Jump Scares and Boredom: 'The Lazarus Effect' Review
The Lazarus Effect sat on a shelf for two years before being blessed with its release this weekend. It’s got one hell of a cast: Olivia Wilde, Mark Duplass, Donald Glover, Evan Peters. So one can understand why it eventually got thrown out into the wild to try to scrape back its wee $5 million budget. On the other hand, one can also understand why it was sitting on the shelf for so long, because it is a terrible movie.
Scientists throw technobabble around, have a few half-assed conversations about religion versus science as they work on magic goop that will raise the dead, Olivia Wilde dies in a lab accident, they bring her back, she comes back wrong, she goes full Carrie. The end. Full stop. That’s the entire movie, and at 75 minutes it’s about three times longer than it needs to be.
I guess I could mark that with spoiler tags, but come on what’s there to spoil? Everything I just typed is in the trailer anyway.
There is nothing frightening in the entire movie. There is nothing visually interesting in the entire movie. There is no creative or clever take on a story that we’ve seen fifty times before, not even an ironic nod at the audience. It’s like watching someone who’s a really bad storyteller try to tell you what happened in a movie you’ve already seen.
You know what it does have? Jump scares. You know, the hallmark of lazy and uncreative horror movies? That’s the only mechanism that exists in the entire movie for trying to get a rise out of the audience. There’s no gore, there’s no creepiness, there is not the most basic capacity for telling a horror story at play here. Just jump scares telegraphed so far in advance that you know they’re coming and so you just sit there glaring at the screen in contempt for the volume blast that you know is about to surge through the completely empty theater.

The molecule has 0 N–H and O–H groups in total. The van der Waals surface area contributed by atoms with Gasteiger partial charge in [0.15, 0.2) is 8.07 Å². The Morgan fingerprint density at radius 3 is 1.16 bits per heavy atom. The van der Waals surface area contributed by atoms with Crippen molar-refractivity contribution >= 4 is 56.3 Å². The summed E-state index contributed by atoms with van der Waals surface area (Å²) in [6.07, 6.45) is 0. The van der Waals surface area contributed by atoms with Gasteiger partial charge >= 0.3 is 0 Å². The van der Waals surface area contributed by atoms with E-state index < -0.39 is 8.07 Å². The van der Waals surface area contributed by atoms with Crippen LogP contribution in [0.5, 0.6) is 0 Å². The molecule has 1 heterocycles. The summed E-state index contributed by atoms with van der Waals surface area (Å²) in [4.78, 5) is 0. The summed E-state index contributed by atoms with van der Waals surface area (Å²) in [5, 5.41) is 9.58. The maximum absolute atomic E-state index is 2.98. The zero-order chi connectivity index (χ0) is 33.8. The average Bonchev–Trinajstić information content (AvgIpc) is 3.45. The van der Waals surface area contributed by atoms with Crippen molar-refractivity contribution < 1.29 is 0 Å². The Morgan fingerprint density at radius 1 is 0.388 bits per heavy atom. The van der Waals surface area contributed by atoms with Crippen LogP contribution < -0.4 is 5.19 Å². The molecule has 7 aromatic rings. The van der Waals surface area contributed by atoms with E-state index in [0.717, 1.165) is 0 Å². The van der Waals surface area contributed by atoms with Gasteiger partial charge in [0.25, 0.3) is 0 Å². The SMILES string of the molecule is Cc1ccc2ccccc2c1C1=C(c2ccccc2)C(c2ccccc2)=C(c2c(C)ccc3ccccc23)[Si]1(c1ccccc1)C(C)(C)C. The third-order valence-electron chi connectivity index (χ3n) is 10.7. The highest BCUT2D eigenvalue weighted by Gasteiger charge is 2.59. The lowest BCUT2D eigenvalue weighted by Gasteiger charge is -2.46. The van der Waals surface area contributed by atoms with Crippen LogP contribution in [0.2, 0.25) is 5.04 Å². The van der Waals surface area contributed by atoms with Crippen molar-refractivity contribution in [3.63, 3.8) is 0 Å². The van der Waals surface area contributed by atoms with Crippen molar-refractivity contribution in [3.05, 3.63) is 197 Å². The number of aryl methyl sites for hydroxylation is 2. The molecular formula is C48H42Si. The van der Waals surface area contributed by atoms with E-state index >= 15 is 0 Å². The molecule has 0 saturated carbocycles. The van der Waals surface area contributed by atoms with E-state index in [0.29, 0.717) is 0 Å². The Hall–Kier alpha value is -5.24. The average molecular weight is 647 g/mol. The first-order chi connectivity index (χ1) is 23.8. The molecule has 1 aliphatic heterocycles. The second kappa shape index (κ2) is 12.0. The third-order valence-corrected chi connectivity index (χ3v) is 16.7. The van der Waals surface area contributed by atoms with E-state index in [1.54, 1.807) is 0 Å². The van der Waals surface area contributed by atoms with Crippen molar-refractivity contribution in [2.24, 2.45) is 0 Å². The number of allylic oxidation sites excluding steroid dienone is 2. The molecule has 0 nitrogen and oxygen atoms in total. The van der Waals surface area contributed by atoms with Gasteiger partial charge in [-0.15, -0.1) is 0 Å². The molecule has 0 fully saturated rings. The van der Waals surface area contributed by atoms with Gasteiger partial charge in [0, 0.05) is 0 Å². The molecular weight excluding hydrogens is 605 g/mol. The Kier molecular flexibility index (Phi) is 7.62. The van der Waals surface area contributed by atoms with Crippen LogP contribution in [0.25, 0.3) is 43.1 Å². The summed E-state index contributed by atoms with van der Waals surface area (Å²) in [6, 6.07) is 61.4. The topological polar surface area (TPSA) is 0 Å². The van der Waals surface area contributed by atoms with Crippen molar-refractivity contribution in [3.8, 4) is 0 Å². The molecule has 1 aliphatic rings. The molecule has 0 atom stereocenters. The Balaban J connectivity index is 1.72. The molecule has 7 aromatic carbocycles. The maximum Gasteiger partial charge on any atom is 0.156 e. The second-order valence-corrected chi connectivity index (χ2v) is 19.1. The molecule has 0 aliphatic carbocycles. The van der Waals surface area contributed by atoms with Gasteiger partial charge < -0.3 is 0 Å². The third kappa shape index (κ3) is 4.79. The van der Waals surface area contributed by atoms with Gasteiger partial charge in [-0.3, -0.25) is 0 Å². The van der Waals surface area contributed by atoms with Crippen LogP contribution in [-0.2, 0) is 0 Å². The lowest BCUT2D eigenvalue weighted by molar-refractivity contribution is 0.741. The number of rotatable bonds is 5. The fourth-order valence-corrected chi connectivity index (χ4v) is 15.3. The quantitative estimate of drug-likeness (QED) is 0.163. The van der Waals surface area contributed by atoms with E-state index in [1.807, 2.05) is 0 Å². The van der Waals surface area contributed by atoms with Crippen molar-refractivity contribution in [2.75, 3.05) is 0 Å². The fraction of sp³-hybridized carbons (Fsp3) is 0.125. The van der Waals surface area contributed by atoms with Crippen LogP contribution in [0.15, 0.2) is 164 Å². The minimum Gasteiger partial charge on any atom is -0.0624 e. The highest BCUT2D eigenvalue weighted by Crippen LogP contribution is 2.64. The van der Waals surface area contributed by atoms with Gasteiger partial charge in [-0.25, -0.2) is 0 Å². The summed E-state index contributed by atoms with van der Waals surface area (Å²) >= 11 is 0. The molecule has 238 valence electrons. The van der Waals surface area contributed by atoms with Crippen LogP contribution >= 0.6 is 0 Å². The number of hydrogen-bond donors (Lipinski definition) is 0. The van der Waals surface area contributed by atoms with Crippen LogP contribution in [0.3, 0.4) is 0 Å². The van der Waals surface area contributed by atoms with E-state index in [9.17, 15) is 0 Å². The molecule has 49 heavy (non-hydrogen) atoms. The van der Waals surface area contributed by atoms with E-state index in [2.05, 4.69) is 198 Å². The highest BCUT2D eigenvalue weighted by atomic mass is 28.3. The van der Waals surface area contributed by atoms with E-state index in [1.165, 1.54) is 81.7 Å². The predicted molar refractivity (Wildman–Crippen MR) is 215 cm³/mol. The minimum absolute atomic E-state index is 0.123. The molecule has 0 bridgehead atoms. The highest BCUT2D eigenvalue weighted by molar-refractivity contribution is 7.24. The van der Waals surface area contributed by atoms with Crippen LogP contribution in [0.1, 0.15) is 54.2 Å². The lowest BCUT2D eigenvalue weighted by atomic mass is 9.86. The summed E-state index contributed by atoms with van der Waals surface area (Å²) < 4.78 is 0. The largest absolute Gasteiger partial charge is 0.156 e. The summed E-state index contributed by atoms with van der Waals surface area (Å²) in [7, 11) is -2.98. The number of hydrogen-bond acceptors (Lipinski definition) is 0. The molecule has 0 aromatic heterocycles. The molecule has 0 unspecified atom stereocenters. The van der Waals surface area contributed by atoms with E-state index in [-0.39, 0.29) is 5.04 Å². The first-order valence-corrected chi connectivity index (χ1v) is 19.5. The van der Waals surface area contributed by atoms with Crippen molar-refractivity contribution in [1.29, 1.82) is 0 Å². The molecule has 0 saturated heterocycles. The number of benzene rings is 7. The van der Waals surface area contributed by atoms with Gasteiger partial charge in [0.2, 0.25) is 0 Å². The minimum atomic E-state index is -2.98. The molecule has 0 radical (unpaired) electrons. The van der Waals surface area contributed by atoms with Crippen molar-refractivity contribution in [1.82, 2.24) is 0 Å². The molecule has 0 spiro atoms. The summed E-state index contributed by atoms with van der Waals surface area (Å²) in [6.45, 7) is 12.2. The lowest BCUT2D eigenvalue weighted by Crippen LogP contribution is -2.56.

This is beating a dead horse at this point, but since horror directors just can’t seem to help themselves, we’ll give it a few more whacks. Jump scares aren’t scary. Stop using them. They’re like claiming that you’re going to screen a tragedy, guaranteeing that you’re going to make the audience cry repeatedly, and then just walking through the theater spraying onion juice in their eyes. Sure, there are tears, but you’re getting them by being a dick not by actually eliciting an emotional reaction.
At one point after crawling back from the Pet Semetary, Wilde’s character insists that despite only being dead for an hour, it seemed like years because hell means reliving the same thing over and over again. What a delightful meta-commentary on the experience of sitting through this film.
Steven Lloyd Wilson is a hopeless romantic and the last scion of Norse warriors and the forbidden elder gods. His novel, ramblings, and assorted fictions coalesce at www.burningviolin.com. You can email him here.
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